Yule: It’s actually a plural Germanic word and means “parties”. It originated from an old Norse word, jol, meaning wheel that symbolizes time, which has come full circle and now starts again, as in a never-ending cycle.

The Yule festival is a pagan holiday that begins at the winter solstice (i.e. shortest day of the year, right around December 21st), and lasts for several days. It was a winter festival celebrated by the Vikings. The Yule festival celebrates the winter solstice and the gradually lengthening days of increased sunlight.

(picture from the 2019 winter solstice celebration)

In the fourth century, the church decided to celebrate the birth of Jesus Christ during this time with a 12-day feast called the Epiphany. It coincided with the pagan holiday of Yule. As many of you know, many of our present-day Christmas customs come from secular celebrations. Here is one example: Yule is about turning to the vegetation that seemed to survive the terrifying disappearance of the sun and using it to honor the gods and nature to make sure that the sun would return. This is why people use evergreens, holly, pinecones, etc. in decorations.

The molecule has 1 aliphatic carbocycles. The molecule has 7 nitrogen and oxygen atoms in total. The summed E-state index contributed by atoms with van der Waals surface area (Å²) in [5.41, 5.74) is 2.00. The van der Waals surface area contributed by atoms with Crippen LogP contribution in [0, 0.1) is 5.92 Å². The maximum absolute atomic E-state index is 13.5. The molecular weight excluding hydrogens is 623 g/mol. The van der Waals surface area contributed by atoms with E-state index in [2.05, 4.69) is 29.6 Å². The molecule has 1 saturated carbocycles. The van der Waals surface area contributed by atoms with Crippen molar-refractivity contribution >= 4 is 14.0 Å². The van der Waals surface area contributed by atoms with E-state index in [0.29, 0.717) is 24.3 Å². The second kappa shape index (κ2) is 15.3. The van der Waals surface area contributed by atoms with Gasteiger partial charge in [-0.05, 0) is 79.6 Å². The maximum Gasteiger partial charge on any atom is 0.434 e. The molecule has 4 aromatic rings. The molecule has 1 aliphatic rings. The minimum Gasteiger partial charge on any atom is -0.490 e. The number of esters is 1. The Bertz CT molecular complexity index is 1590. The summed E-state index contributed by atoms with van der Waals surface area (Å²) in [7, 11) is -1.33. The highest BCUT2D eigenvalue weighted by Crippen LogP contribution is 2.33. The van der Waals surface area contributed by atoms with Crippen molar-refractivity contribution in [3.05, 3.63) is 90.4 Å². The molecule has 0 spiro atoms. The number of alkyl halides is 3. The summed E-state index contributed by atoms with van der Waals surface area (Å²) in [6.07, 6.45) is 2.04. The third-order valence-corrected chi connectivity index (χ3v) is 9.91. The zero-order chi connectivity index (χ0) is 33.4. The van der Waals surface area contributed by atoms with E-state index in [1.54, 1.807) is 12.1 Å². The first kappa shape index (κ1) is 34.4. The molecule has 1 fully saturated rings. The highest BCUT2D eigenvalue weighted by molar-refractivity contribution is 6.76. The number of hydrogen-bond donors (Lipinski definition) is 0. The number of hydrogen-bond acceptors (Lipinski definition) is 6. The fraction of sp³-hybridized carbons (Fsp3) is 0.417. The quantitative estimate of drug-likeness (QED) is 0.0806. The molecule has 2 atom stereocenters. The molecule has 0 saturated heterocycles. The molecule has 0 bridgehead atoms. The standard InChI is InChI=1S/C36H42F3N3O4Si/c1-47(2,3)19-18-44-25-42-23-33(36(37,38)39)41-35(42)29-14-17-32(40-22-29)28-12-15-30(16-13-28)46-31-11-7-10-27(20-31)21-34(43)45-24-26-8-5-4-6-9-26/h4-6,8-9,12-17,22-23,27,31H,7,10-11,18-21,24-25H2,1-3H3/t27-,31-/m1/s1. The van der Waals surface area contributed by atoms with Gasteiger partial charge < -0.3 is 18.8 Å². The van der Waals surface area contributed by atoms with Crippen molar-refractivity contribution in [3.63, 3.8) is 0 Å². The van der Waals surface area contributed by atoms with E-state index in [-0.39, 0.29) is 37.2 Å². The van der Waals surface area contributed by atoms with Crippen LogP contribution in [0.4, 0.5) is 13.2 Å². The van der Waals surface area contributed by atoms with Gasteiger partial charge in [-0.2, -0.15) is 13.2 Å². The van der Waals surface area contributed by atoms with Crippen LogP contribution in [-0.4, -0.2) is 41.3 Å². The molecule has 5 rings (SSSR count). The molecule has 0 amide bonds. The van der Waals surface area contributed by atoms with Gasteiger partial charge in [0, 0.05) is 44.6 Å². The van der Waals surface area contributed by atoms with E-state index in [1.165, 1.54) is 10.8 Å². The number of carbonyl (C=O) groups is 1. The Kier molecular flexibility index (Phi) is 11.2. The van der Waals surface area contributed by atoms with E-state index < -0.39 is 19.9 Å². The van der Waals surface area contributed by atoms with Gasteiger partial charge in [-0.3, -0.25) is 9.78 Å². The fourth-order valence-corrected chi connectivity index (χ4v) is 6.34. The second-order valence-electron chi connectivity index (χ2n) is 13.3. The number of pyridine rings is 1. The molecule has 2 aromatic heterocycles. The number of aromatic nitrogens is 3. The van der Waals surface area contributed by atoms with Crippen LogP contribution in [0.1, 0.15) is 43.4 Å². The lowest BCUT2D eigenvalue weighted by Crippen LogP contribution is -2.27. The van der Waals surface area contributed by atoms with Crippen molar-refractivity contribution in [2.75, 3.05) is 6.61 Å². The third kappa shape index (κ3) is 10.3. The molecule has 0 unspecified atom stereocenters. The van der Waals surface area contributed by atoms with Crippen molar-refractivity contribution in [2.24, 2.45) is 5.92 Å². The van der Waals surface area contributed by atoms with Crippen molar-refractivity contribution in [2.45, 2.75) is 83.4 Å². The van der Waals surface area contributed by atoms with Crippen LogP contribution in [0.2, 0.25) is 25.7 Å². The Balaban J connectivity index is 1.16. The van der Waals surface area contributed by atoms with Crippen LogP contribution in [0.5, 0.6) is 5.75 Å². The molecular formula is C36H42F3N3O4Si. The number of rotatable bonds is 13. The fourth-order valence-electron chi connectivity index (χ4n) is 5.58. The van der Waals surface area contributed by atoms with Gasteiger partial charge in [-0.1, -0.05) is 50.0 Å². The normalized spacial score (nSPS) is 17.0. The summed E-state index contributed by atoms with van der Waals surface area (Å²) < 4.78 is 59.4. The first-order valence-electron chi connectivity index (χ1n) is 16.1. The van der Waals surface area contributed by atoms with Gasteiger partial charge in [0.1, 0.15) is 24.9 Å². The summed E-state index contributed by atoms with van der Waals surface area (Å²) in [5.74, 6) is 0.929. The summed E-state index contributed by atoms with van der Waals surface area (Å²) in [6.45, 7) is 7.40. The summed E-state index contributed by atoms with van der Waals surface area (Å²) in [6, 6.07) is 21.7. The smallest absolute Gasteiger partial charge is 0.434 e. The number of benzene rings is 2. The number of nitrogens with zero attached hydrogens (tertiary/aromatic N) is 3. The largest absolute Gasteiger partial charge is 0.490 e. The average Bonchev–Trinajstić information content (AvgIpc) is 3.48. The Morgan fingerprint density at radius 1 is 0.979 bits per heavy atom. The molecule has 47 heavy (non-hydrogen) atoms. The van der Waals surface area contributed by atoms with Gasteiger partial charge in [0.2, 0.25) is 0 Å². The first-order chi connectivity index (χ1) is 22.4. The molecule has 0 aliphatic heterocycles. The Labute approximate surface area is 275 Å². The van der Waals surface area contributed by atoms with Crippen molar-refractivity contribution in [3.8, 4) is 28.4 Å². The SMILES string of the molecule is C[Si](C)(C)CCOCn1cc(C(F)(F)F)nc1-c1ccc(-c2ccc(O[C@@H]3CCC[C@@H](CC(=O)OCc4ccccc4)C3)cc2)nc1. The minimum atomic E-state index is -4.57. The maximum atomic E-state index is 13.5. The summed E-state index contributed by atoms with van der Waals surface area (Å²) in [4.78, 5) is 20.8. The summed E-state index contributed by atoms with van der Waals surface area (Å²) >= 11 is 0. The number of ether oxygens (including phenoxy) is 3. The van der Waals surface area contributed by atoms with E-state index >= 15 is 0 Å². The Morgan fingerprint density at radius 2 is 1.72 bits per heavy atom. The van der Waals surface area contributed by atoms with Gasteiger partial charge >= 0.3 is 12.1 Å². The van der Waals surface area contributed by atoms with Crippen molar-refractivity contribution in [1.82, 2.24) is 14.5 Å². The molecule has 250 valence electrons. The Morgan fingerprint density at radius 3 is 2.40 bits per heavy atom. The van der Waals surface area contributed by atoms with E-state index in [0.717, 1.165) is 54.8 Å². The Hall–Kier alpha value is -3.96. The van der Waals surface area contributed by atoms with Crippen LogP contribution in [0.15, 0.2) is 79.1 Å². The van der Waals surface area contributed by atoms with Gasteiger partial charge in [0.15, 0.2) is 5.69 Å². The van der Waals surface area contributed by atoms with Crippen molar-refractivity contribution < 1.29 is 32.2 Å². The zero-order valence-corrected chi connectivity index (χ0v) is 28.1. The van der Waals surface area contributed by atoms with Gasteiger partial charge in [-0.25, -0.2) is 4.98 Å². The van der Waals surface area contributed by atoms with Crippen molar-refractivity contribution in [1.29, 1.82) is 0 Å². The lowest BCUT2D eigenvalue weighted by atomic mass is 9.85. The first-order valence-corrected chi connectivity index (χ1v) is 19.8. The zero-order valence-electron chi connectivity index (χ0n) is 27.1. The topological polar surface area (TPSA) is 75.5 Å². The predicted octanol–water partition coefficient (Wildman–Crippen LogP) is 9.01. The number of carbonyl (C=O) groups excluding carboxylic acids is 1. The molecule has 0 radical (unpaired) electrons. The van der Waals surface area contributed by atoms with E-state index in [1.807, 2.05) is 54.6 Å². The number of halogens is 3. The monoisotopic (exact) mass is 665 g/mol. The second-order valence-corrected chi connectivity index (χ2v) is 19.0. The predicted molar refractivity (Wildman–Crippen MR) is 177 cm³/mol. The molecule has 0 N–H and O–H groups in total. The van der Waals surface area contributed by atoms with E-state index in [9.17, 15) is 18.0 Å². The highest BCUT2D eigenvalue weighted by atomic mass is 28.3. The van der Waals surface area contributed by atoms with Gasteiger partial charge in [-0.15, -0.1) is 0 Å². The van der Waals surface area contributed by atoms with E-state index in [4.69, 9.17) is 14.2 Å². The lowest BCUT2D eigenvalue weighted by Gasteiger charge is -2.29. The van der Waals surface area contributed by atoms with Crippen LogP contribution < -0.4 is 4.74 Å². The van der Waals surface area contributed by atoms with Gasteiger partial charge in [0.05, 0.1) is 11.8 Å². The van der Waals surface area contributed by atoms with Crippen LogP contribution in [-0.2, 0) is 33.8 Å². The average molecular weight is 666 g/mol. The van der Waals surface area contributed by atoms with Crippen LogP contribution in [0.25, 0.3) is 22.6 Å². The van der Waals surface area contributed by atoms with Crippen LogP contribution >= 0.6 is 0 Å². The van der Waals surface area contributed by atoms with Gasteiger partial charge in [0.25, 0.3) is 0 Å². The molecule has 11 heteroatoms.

Each of the 12 days of Yule are devoted to one aspect of the holiday. To learn more about each of these, this is a good book on the subject: Yule: Rituals, Recipes & Lore for the Winter Solstice by Susan Pesznecker.

We are more alike than we are different.

While there are many different types of celebrations during this time of year. (Some are religious, some not.) There are many similarities between them. Here’s some of what they have in common.

They represent:

A time of reflection; A time of rebirth;

A time of renewed faith;

A recognition of the dark, and A triumph of the light;

A time of coming together; and

A time for giving thanks.

Happy Holidays 2022

from Creating Your Health.